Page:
Over half the women in Brazil are avoiding pregnancy due to the Zika epidemic, reveals a study published online in the Journal of Family Planning and Reproductive Health Care.
There is an urgent need to reconsider abortion criminalisation, and also to improve reproductive health policies to ensure women have access to safe and effective contraceptives, say the authors of the study.
Since the outbreak of Zika in Brazil, there have been 1,845 confirmed cases of congenital Zika syndrome in babies.
A team of doctors, led by Professor Debora Diniz from University of Brasília, wanted to understand how the epidemic has impacted reproductive health practices.
A national survey conducted in June 2016 used face-to-face questionnaires to collect data about reproductive health and pregnancy, and a secret ballot box to obtain information related to abortion experiences.
Data was collected from 2,002 urban and literate Brazilian women aged 18-39 years, corresponding to 83 per cent of the total female population.
Over half (56 per cent) the women reported that they had avoided, or tried to avoid pregnancy because of the Zika epidemic.
Conversely, 27 per cent of women reported that they had not tried to avoid pregnancy because of the epidemic and 16 per cent had not been planning to get pregnant, regardless of the epidemic.
A higher proportion of northeastern women (66 per cent) than southern women (46 per cent) reported avoiding pregnancy, and the authors say this is most likely due to the epidemic being more concentrated in northeastern Brazil.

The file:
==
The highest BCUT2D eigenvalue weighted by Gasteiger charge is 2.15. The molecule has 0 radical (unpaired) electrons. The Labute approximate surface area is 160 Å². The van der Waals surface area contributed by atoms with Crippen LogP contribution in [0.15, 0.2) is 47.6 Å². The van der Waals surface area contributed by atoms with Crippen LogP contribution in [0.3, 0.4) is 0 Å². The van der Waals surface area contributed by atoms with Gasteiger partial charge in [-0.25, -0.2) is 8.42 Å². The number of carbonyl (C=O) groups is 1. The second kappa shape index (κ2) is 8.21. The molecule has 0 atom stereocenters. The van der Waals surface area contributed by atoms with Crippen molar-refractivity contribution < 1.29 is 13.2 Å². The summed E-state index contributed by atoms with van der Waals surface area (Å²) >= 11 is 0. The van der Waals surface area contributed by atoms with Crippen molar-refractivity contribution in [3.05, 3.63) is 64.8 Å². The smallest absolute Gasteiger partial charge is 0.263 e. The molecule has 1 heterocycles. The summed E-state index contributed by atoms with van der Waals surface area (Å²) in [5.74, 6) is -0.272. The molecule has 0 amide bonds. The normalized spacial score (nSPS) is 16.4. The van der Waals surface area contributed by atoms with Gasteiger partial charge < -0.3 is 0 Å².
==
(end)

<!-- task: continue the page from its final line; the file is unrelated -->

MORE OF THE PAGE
Black (64 per cent) and brown (56 per cent) women were more likely to report avoiding pregnancy than white women (51 per cent), most probably reflecting the disproportionate impact of the epidemic on vulnerable racial groups, they add.
There were no significant differences among the main religious groups: 58 per cent of Catholic women and 55 per cent of Evangelic women reported having avoided pregnancy because of the Zika epidemic.
"The results provide an important first glimpse into how the Zika epidemic has shaped pregnancy intentions among women in Brazil," explain the authors.
"Brazil must urgently re-evaluate its reproductive health policies to ensure better access to contraception information and methods" they argue.
This includes making available a wider range of contraceptive methods, including long-acting reversible contraception, which are either scarce, such as the copper intrauterine device, or not available, such as hormonal implants, through public health services.
"As indicated by the high proportion of women who avoided pregnancy because of Zika, the Brazilian government must place reproductive health concerns at the centre of its response, including reviewing its continued criminalisation of abortion," the authors conclude.